The only character that I actually liked in this book was John Ambrose McClaren, which I find kind of hilarious because I should have hated him considering the fact that he was a “threat” to Peter’s and Lara Jean’s delicate relationship. Unlike Peter and Lara Jean in “P.S. I Still Love You,” John was charming and sweet, and, dare I say, endearing, and I enjoyed the scenes he was in a lot. His presence brought back a few warm and fuzzy memories of “To All The Boys I’ve Loved Before” because of his charming and endearing personality; there was a very cute moment between him and Lara Jean that made me smile, and I wish that the rest of “P.S. I Still Love You” had been more like that scene. John and Lara Jean were sweet, and it made me sad that I almost wanted her to end up with John instead of Peter; it was as if John took on the role of Peter in this book as the adorable charmer, and I thought that was sad because I still wanted to love Peter, but I felt so detached from him that I latched onto John. Although I was very disappointed in most of the characters in this story, John Ambrose McClaren kept me going, and I was grateful for at least one lovable character to read about.

Overall, “P.S. I Still Loved You” was a fairly well-written book, but it didn’t touch my heart like “To All the Boys I’ve Loved Before” had. There were too many social issues and dynamics going on in this story, from feminism and cyber bullying to broken family dynamics and bad boyfriends, that it was overwhelming. All of the things Jenny Han wrote about are issues that teens deal with today, but there were just too many problems and social issues in this book that it got bogged down. “P.S. I Still Love You” didn’t have the charm of the first book, and I missed the moments when I laughed uncontrollably because of a really comical scene and giggled because it was just that cute of a story. But most of all, I hate that the Peter I knew and loved from “To All The Boys I’ve Loved Before” was absent in this book. Normally a sequel like this one would ruin my love of the first book, but this time I’ve decided to ignore the existence of this book and remain in love with the story and characters of “To All the Boys I’ve Loved Before.” Jenny Han is a good writer, I just wish that she would have kept a little more of the first book’s tone and endearing qualities, instead of going full speed ahead on the more heavy social issues.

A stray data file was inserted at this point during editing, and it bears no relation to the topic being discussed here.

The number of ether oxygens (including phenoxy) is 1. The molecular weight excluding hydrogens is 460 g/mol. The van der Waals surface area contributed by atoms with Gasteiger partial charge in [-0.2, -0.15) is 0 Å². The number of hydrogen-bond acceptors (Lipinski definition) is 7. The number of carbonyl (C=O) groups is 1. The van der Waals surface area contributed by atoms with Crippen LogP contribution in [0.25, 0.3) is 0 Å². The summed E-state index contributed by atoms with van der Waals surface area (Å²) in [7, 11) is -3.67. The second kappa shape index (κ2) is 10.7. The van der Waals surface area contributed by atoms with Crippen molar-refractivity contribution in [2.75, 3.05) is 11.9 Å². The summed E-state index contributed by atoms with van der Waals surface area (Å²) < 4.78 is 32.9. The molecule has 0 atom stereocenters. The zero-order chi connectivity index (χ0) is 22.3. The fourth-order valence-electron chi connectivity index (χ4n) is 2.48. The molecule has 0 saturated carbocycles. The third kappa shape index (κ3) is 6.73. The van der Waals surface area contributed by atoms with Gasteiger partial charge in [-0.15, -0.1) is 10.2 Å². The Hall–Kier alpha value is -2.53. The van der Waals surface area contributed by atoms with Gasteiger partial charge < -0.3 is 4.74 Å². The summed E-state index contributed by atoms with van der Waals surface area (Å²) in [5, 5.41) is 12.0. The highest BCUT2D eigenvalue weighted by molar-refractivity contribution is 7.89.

P.S. I still miss you, Peter.

The Last Time We Say Goodbye by Cynthia Hand

A while ago I had heard that Cynthia Hand (one of my favorite authors) was coming out with a new book and that it was going to be a standalone. 

screams jimmy

Some people like standalones, some people don’t. I, however, am cool with both, but I do love the fact that I won’t have to wait another two or three years before the story wraps itself up. Oh, and I am also glad to announce that said novel now has a cover.

austen powers

As happy as I am that the cover came out for this book, I am a little perturbed that I have to wait until February before  I can actually get a copy of “The Last Time We Say Goodbye.” Alright, enough talking/writing, here’s the cover…

cynthia hand

“The Last Time We Say Goodbye” by Cynthia Hand

Release Date: February 10, 2015

Publishing House: HarperTeen

Format: Hardcover 400 pages

Goodreads Summary:

There’s death all around us.
We just don’t pay attention.
Until we do.

The last time Lex was happy, it was before. When she had a family that was whole. A boyfriend she loved. Friends who didn’t look at her like she might break down at any moment.

Now she’s just the girl whose brother killed himself. And it feels like that’s all she’ll ever be.

As Lex starts to put her life back together, she tries to block out what happened the night Tyler died. But there’s a secret she hasn’t told anyone-a text Tyler sent, that could have changed everything.

Lex’s brother is gone. But Lex is about to discover that a ghost doesn’t have to be real to keep you from moving on.

From New York Times bestselling author Cynthia Hand, The Last Time We Say Goodbye is a gorgeous and heart-wrenching story of love, loss, and letting go.